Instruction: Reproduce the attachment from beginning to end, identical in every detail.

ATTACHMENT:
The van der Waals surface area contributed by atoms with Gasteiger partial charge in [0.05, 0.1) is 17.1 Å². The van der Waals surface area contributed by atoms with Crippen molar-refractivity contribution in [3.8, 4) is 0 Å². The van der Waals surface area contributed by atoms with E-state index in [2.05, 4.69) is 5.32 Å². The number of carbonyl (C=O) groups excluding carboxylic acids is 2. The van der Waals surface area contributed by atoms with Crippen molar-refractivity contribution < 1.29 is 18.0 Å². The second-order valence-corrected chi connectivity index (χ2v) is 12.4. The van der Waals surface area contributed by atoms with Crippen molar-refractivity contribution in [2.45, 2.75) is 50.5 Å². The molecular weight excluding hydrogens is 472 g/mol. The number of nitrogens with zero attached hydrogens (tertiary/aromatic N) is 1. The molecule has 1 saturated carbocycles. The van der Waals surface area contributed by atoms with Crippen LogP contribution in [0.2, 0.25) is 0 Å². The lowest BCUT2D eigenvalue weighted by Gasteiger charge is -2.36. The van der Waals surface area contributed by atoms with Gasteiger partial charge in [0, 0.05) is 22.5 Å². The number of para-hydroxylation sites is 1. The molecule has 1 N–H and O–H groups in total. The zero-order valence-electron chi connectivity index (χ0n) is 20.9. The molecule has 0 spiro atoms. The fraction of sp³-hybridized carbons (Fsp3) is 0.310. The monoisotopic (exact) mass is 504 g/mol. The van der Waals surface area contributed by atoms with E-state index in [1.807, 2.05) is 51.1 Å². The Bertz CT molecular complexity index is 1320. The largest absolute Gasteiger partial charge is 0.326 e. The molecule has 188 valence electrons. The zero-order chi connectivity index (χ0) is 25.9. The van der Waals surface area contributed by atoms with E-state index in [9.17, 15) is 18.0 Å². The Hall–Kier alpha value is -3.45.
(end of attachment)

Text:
The van der Waals surface area contributed by atoms with Gasteiger partial charge in [0.05, 0.1) is 17.1 Å². The van der Waals surface area contributed by atoms with Crippen molar-refractivity contribution in [3.8, 4) is 0 Å². The van der Waals surface area contributed by atoms with E-state index in [2.05, 4.69) is 5.32 Å². The number of carbonyl (C=O) groups excluding carboxylic acids is 2. The van der Waals surface area contributed by atoms with Crippen molar-refractivity contribution < 1.29 is 18.0 Å². The second-order valence-corrected chi connectivity index (χ2v) is 12.4. The van der Waals surface area contributed by atoms with Crippen molar-refractivity contribution in [2.45, 2.75) is 50.5 Å². The molecular weight excluding hydrogens is 472 g/mol. The number of nitrogens with zero attached hydrogens (tertiary/aromatic N) is 1. The molecule has 1 saturated carbocycles. The van der Waals surface area contributed by atoms with Crippen LogP contribution in [0.2, 0.25) is 0 Å². The lowest BCUT2D eigenvalue weighted by Gasteiger charge is -2.36. The van der Waals surface area contributed by atoms with Gasteiger partial charge in [0, 0.05) is 22.5 Å². The number of para-hydroxylation sites is 1. The molecule has 1 N–H and O–H groups in total. The zero-order valence-electron chi connectivity index (χ0n) is 20.9. The molecule has 0 spiro atoms. The fraction of sp³-hybridized carbons (Fsp3) is 0.310. The monoisotopic (exact) mass is 504 g/mol. The van der Waals surface area contributed by atoms with E-state index in [1.807, 2.05) is 51.1 Å². The Bertz CT molecular complexity index is 1320. The largest absolute Gasteiger partial charge is 0.326 e. The molecule has 188 valence electrons. The zero-order chi connectivity index (χ0) is 25.9. The van der Waals surface area contributed by atoms with E-state index in [9.17, 15) is 18.0 Å². The Hall–Kier alpha value is -3.45.